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Are Home Prices Going to Crash?

Posted: Brandon Arns

I’ve heard several people asking about home prices for the last year. It’s an important question because it affects everyone. If you own a home, you don’t want one of your greatest assets losing its value. If you want to buy a home, you’ve likely been discouraged by how expensive it is compared to the last decade.

The chart below was recently featured on CNBC, and highlights how unaffordable housing currently is.

The “Housing Affordability Index” incorporates both the price of homes, which remain elevated, and current mortgage rates, which more than doubled last year.

Looking at the chart, you’ll notice affordability has crashed to levels not seen since, the great housing crisis of 2008. So it stands to reason that we may be looking at another housing crisis.

That being said, I think it’s very unlikely. You’ll see pockets of weakness in inflated areas like San Francisco, Phoenix and Las Vegas, but in most markets, you’ll see little change. The reason comes down to simple supply and demand.

On the supply side, there simply aren’t enough homes for sale. The chart below features housing inventory, which are the number of homes on the market. You can see the end of last year, we were near the lowest levels we’ve ever seen.

In addition, we aren’t building enough homes to get that supply back up. Earlier this month, single-family housing dropped 4.3%, and are down 27% on a year over year basis. In fact, ever since the 2008 crisis, home construction has been way down. The chart below shows how many new single-family homes have started construction.

The demand side has taken a hit too, as prospective home buyers are waiting for either prices to cool, or mortgage rates to go back down. However, the largest age cohort in the U.S. is now the Millennials, who are in their prime homebuying years. This demographic influence should help create a floor on demand for many years.

One small example of underlying demand came in January, when mortgage rates went from about 6.5% to just 6.1%. That small improvement in rates saw a huge spike in mortgage applications. If rates were to continue to their course downward, even slowly, you’d likely see a resurgence in demand.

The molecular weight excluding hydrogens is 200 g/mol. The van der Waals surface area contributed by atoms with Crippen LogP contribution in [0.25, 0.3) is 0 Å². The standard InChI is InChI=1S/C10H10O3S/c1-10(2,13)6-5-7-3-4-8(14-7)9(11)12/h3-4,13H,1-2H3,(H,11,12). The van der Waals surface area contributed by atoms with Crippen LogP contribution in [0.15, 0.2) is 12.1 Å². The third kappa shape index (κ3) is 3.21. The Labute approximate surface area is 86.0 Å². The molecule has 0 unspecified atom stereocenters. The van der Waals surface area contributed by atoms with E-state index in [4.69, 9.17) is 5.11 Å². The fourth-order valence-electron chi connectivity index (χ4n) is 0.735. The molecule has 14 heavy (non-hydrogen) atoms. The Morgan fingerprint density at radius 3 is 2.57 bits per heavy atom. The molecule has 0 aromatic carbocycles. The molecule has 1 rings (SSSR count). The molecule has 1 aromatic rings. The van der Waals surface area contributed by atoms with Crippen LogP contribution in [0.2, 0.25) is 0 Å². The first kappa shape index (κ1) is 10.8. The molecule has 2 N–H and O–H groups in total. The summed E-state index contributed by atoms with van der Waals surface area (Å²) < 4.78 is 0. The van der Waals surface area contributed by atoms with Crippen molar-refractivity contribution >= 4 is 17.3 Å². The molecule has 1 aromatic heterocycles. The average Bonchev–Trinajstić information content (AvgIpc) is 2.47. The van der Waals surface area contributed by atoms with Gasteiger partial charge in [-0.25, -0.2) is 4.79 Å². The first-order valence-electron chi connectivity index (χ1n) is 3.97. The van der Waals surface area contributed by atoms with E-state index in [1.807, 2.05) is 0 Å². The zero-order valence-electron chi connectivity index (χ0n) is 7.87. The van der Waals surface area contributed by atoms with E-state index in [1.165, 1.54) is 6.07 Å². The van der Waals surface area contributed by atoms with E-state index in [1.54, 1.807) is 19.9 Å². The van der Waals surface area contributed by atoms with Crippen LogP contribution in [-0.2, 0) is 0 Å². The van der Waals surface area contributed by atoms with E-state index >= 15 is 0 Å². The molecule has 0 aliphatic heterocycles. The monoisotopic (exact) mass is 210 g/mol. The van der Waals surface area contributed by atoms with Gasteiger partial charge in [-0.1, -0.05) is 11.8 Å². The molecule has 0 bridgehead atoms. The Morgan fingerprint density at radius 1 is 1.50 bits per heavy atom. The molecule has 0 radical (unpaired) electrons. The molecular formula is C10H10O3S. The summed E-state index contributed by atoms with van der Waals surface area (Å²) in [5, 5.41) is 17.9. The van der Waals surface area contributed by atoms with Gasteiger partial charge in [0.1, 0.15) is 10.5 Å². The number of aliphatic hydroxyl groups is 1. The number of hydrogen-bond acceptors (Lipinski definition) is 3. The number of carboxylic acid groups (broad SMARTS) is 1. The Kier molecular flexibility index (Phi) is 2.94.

Finally, the most important difference between now and 2008 is we don’t have a situation today that would cause forced selling by homeowners. In 2008, people were able to buy multiple homes with little scrutiny. When the recession started, millions of properties were foreclosed on and sold, putting immense pressure on home prices to fall. Today, foreclosures are below pre-pandemic levels (note: 2020/2021 are artificially low due to the foreclosure moratorium), and well below 2008 levels.

In addition, mortgage applicant’s credit scores are the highest they’ve ever been. Homeowners also have more equity than they ever have. This makes it unlikely that you’d see a new wave of foreclosures.

Another way to look at the craziness of 2008 is homeowner vacancy. About 3% of all homes in 2008 had no one living in them. Today that number is under 1%. In other words, everyone who owns a home is either living in it, or has a tenant. If they are going to sell their home, they’ll be in a position where they need to buy another one.

Given all this, I just don’t see how home prices fall. There may be some short term volatility as prospective buyers continue to sit on the fence until mortgage rates go down, but if you need a home, you can only wait so long. And certainly, it’s unlikely we’ll see anything resembling the forced selling of 2008.



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